Hurd acknowledged there are problems, but said HP is working on them.

“We have a strategy to sell more. If somebody is interested in buying more, our strategies are aligned,” he deadpanned.

In particular, when it comes to revenue growth, HP is aiming at smaller companies, he said. At present 70 percent of spending on IT comes from HP’s top 2,000 biggest accounts.

Hurd pointed to an emphasis on sales as one area where he’s trying to shift HP’s culture.

“(Company co-founder David) Packard used to say, ‘If we build great products customers will find them,’” Hurd said. “We actually want to sell them too.”

Revamping HP’s own IT
Hewlett-Packard has focused on cutting costs of its own computing infrastructure. In 2004, the year before Hurd took over as CEO, “We had $79 billion in revenue. We made $3.5 billion (in net income). We spent $75.5 billion.” So, he asked the company’s staff, “What do you spend it on?”

IT was a big part of it, accounting for $4.2 billion. Of that 82 percent was just to keep things running.

“One of our big spends was IT. We had more IT professionals in the company than we had salespeople,” he said.

“We had IT spread out. Everybody had a little bit of ownership,” Hurd said. There were 87 data centers, 6,000 applications, 19,000 people, 24,000 servers, 20 petabytes of data stored at 700 data marts.

The company “flipped the model,” cutting expenses and redirecting funds to the future instead. “Our spend is down 40 percent and our innovation is up 2X in dollars.”

It was painful and HP made mistakes on the way, but it was a personal priority for Hurd.

“I get a lot of CIOs who show me how bad their IT is,” Hurd said. When he sees it, “My first reaction is it’s because of a bad CEO.”

Originally posted at Deep Tech

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HP’s Hurd dings cloud computing, IBM



DigitalGlobe’s new satellite yields first images

Tuesday, October 20th, 2009

A first shot from DigitalGlobe's WorldView-2 satellite shows the AT&T Center in San Antonio, Texas.

A first shot from DigitalGlobe's WorldView-2 satellite shows the AT&T Center in San Antonio, Texas.

(Credit:
DigitalGlobe)

The Henry B. Gonzalez Convention Center San Antonio, Texas, where DigitalGlobe is showing off its first images for the GeoInt 2009 conference.

The Henry B. Gonzalez Convention Center San Antonio, Texas, where DigitalGlobe is showing off its first images for the GeoInt 2009 conference.

(Credit:
DigitalGlobe)

Twelve days after it launched WorldView-2 into orbit, DigitalGlobe has released its first images from the satellite, which will supply high-resolution photography for Google’s and Microsoft’s online mapping services.

The first images are of two locations in San Antonio, Texas, where the company is showing off its work at the GeoInt 2009 Symposium this week, and of Dallas Love Airport.

The quality of the images should improve over these first shots, taken Monday. “More refinements to early-stage images can be expected as the ongoing check-out and calibration continues,” DigitaGlobe said.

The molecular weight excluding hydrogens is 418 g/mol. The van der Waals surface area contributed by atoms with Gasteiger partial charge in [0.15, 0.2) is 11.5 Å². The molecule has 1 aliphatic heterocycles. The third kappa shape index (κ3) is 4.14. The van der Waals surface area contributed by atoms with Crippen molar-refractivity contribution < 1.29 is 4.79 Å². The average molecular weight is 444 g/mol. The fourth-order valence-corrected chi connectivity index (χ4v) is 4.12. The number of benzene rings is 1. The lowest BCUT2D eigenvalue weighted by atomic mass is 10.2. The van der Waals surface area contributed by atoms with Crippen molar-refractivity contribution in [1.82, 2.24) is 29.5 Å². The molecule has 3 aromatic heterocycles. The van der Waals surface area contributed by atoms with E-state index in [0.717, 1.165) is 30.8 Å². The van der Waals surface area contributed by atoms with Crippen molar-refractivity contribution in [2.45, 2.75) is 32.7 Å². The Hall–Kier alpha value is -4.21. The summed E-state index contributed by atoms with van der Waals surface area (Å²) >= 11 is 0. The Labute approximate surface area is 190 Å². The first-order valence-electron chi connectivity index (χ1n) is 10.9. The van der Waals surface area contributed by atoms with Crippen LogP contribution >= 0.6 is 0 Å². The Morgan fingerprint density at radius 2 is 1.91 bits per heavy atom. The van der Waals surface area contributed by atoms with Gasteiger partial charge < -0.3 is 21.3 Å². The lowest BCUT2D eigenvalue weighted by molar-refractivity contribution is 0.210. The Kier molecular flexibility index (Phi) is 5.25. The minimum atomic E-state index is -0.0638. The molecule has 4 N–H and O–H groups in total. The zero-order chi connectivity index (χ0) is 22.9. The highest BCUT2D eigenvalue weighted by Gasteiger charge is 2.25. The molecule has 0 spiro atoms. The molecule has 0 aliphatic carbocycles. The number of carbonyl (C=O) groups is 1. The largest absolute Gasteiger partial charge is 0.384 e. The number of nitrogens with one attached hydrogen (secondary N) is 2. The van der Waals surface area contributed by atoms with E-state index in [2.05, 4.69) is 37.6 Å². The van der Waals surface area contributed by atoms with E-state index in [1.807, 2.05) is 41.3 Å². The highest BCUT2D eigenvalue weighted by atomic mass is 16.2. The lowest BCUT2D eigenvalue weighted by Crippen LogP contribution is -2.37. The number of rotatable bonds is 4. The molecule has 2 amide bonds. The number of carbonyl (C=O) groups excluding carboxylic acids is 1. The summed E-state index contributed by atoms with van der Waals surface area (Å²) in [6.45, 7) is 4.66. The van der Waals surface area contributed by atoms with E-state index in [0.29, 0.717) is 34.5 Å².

Microsoft and Nokia sponsored the WorldView-2 launch, but the former’s Bing and the latter’s Navteq won’t be the only services to get the imagery. They’ll share it with Google, which has been the sole online beneficiary of images from GeoEye-1, a satellite launched last year by DigitalGlobe rival GeoEye.

The new satellite is able to capture imagery with a resolution fine enough to detect features as small as 0.46 meters, or 1 1/2 feet, on the ground, though federal regulations permit DigitalGlobe to offer images with only a maximum resolution of 0.5 meters for general commercial use, the Longmont, Colo.-based DigitalGlobe said. Other DigitalGlobe satellites with sub-meter resolution in orbit already are QuickBird and WorldView-1.

“WorldView-2 is expected to improve the speed and rate of imagery delivery to the government and commercial markets with large-scale collection capacity and daily revisit rates,” meaning that the satellite can photograph the same site multiple times during the same day, the company said. The satellite can capture multispectral imagery–eight bands of light, or more than what’s visible to humans–though at a lower resolution of 1.8 meters.

Dallas Love Airport as photographed by WorldView-2.

Dallas Love Airport as photographed by WorldView-2.

(Credit:
DigitalGlobe)

Originally posted at Deep Tech

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DigitalGlobe’s new satellite yields first images



Teen virtual world Meez sees profit

Tuesday, October 20th, 2009

Meez, a start-up that expanded last year from an avatar creation service into a full-out virtual world for teens, is touting some good news: it’s been profitable since April and “every month is better than the last month,” CEO John Cahill told CNET News.

Right now, Meez has about 13 million registered users, 3 million unique hits per month, and only 20 full-time employees plus about 10 contractors.

Where’s the money coming from? Premium subscriptions, ads on the free version of the site, and virtual goods bought and sold with its internal “Coinz” currency–which includes a mobile virtual-gift deal with Verizon.

The company is making this announcement in conjunction with the debut of its MySpace application, which should be live on the News Corp.-owned social network shortly. It’s Meez’s first integration with a big social network.

“The MySpace app is designed to allow people from MySpace to use the Meez virtual world, and people using the virtual world on Meez.com will be able to integrate with the MySpace users,” Cahill explained.

So why is the company’s first social-network platform product built on MySpace, which has had well-documented drops in traffic? The demographic and culture are a better fit, Cahill said, pointing to MySpace’s younger-skewing user base as well as a culture that encourages meeting new people online.

“We are working on a Facebook app as well, but every time we surveyed our audience, our audience was very much more MySpace-based than Facebook,” Cahill said. “It’s about discovery. It’s about finding new friends. On Facebook, your friends actually tend to be your (real-life) friends.”

Getting onto social platforms will mean that Meez is starting to compete for attention (and that other buzzword, “engagement”) with social gaming behemoths like Zynga and Playfish. Brushing elbows with the companies that already have come to dominate entertainment on social networks is par for the course, Cahill insisted.

“We’re all competing for Internet time,” he said.

Originally posted at The Social

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Teen virtual world Meez sees profit